“The cleanup and conversion system for the transportation fuel project is being built as we speak,” says Tim Flanagan, general manager of
Monterey Regional Waste Management District. With capital expenses of slightly more than $3 million, the District will invest $1.5 million and California Energy Commission will put up the remainder. The project will pay for itself, despite that the landfill will soon receive significantly less organics, says Flanagan.
“The site has several decades of waste in place and will continue to make gas for 30 years. Plus, we think we are already fairly close to 50 percent diversion of organics generated. So, when we talk about the impact of the bill it’s not yet hit the ground. We imagine that for at least 20 years we will operate as we are now with regard to recovering methane and converting it to renewable energy,” says Flanagan.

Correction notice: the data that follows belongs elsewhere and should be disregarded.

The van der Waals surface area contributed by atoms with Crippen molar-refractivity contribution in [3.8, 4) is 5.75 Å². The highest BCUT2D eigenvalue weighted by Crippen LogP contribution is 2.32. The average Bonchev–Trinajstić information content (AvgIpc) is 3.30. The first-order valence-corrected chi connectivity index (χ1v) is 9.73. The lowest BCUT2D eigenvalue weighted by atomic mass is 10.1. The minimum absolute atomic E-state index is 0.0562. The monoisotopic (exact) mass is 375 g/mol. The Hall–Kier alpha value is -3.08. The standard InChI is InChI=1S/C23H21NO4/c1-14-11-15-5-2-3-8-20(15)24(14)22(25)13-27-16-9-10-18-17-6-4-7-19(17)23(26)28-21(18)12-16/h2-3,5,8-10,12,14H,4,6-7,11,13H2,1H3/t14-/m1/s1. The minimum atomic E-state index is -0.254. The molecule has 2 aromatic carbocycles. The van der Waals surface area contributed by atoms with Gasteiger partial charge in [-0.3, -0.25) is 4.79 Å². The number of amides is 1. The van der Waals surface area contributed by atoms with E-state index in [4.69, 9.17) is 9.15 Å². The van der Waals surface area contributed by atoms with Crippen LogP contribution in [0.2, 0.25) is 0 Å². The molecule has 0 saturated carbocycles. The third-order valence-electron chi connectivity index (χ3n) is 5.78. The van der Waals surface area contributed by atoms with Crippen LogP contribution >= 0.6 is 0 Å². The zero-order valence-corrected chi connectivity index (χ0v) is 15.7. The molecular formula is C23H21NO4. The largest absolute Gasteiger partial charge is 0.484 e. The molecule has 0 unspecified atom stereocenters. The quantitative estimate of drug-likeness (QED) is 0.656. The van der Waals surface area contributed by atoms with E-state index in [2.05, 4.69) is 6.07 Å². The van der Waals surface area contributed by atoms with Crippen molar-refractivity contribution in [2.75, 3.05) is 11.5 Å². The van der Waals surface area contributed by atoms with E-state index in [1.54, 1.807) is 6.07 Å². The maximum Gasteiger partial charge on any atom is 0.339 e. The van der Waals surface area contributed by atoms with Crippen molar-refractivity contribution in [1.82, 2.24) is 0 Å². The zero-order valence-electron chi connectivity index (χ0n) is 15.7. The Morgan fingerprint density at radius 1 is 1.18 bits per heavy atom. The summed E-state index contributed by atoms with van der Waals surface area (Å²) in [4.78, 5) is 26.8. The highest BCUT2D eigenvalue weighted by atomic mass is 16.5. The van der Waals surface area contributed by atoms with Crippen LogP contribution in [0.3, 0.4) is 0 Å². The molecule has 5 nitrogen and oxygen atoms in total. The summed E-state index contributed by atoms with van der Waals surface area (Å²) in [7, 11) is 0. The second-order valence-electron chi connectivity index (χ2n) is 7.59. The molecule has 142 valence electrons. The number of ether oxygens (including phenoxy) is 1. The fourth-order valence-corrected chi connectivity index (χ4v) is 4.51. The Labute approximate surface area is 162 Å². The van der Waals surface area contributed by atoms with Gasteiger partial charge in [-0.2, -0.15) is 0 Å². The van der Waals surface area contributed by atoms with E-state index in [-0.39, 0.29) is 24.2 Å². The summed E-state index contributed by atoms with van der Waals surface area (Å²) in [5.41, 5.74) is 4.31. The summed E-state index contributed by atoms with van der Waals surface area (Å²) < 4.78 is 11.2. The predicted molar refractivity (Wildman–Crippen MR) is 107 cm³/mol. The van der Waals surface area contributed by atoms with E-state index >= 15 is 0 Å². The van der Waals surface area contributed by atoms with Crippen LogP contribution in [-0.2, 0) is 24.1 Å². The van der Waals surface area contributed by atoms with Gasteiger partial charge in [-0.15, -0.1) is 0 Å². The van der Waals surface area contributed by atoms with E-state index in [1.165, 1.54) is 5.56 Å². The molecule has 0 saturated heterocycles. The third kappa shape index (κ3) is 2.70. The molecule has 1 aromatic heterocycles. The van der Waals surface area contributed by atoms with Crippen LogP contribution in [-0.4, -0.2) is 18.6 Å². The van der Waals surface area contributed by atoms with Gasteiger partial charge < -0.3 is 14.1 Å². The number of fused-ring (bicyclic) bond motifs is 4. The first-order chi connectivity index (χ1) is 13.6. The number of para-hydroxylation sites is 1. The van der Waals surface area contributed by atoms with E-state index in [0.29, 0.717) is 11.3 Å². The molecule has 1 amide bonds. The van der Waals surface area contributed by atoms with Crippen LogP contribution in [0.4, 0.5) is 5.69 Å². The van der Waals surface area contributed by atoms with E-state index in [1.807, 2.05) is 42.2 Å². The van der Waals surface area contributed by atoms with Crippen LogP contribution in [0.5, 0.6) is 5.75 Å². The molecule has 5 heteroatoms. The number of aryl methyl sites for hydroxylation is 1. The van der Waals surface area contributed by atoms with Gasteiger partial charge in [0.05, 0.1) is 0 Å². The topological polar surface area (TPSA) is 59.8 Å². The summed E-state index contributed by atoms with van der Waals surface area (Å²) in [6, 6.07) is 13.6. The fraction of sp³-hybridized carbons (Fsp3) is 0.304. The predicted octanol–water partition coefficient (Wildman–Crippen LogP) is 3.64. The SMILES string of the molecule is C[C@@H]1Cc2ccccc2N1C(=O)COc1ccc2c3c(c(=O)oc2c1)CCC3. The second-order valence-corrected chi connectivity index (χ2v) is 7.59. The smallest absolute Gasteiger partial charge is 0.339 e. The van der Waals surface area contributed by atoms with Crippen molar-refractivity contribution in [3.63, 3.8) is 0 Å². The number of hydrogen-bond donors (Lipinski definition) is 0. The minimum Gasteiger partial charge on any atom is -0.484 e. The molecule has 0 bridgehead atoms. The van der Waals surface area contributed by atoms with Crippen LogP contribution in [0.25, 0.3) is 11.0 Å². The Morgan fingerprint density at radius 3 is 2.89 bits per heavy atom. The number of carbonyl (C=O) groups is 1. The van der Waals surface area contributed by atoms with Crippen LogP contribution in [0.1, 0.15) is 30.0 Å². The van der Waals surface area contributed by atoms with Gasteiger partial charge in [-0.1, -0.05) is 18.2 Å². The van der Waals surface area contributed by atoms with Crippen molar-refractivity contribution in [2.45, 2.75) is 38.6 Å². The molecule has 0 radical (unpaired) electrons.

The Monterey project produces about 2,000 standard cubic feet per minute (scfm) of landfill gas per day. Flanagan says this is fairly predictive of generation for at least 15 to 20 more years, based on a model accounting for landfill size; type and amount of waste in place; and incoming waste.
Opinions vary with regard to impact of the amount of organics in the landfill on methane gas production.
While models make projections, actual methane production from organics depends on several site-specific factors, such as moisture content of the waste, climate, and other considerations, notes Bryan Staley, president of the Environmental Research and Education Foundation (EREF).
The Environmental Protection Agency LandGEM model is most commonly used to estimate methane generation in landfills.
“It is a first-order decay model that uses variables like methane potential, decay rates and waste placement rates to estimate how much methane per year is generated. The decay rate variable is generally reflective of site-specific conditions but is an average value and doesn’t account for complexities such as cover soils, climate, diurnal variation [daylight hours] … and similar factors,” notes Staley.